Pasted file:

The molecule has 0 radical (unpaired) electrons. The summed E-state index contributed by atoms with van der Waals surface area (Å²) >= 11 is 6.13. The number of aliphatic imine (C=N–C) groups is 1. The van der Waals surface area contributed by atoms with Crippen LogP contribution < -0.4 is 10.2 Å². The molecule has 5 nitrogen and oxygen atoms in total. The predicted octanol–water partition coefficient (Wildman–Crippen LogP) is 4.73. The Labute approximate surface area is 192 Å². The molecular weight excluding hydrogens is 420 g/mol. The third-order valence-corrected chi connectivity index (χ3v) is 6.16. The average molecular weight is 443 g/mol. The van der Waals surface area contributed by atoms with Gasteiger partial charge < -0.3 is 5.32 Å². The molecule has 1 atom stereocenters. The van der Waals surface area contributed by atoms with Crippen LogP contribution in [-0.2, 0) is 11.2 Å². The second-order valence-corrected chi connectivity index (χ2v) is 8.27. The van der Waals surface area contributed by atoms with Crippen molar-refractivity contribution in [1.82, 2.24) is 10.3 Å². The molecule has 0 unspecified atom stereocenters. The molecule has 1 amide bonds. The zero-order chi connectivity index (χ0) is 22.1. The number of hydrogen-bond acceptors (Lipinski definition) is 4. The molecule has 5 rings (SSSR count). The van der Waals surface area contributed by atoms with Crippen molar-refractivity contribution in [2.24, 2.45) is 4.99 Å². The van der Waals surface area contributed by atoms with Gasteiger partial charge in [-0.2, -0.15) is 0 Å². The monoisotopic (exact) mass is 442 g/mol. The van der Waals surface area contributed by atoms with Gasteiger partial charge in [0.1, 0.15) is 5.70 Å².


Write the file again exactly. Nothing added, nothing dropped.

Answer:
The molecule has 0 radical (unpaired) electrons. The summed E-state index contributed by atoms with van der Waals surface area (Å²) >= 11 is 6.13. The number of aliphatic imine (C=N–C) groups is 1. The van der Waals surface area contributed by atoms with Crippen LogP contribution < -0.4 is 10.2 Å². The molecule has 5 nitrogen and oxygen atoms in total. The predicted octanol–water partition coefficient (Wildman–Crippen LogP) is 4.73. The Labute approximate surface area is 192 Å². The molecular weight excluding hydrogens is 420 g/mol. The third-order valence-corrected chi connectivity index (χ3v) is 6.16. The average molecular weight is 443 g/mol. The van der Waals surface area contributed by atoms with Gasteiger partial charge < -0.3 is 5.32 Å². The molecule has 1 atom stereocenters. The van der Waals surface area contributed by atoms with Crippen LogP contribution in [-0.2, 0) is 11.2 Å². The second-order valence-corrected chi connectivity index (χ2v) is 8.27. The van der Waals surface area contributed by atoms with Crippen molar-refractivity contribution in [1.82, 2.24) is 10.3 Å². The molecule has 0 unspecified atom stereocenters. The molecule has 1 amide bonds. The zero-order chi connectivity index (χ0) is 22.1. The number of hydrogen-bond acceptors (Lipinski definition) is 4. The molecule has 5 rings (SSSR count). The van der Waals surface area contributed by atoms with Crippen molar-refractivity contribution in [2.24, 2.45) is 4.99 Å². The van der Waals surface area contributed by atoms with Gasteiger partial charge in [-0.2, -0.15) is 0 Å². The monoisotopic (exact) mass is 442 g/mol. The van der Waals surface area contributed by atoms with Gasteiger partial charge in [0.1, 0.15) is 5.70 Å².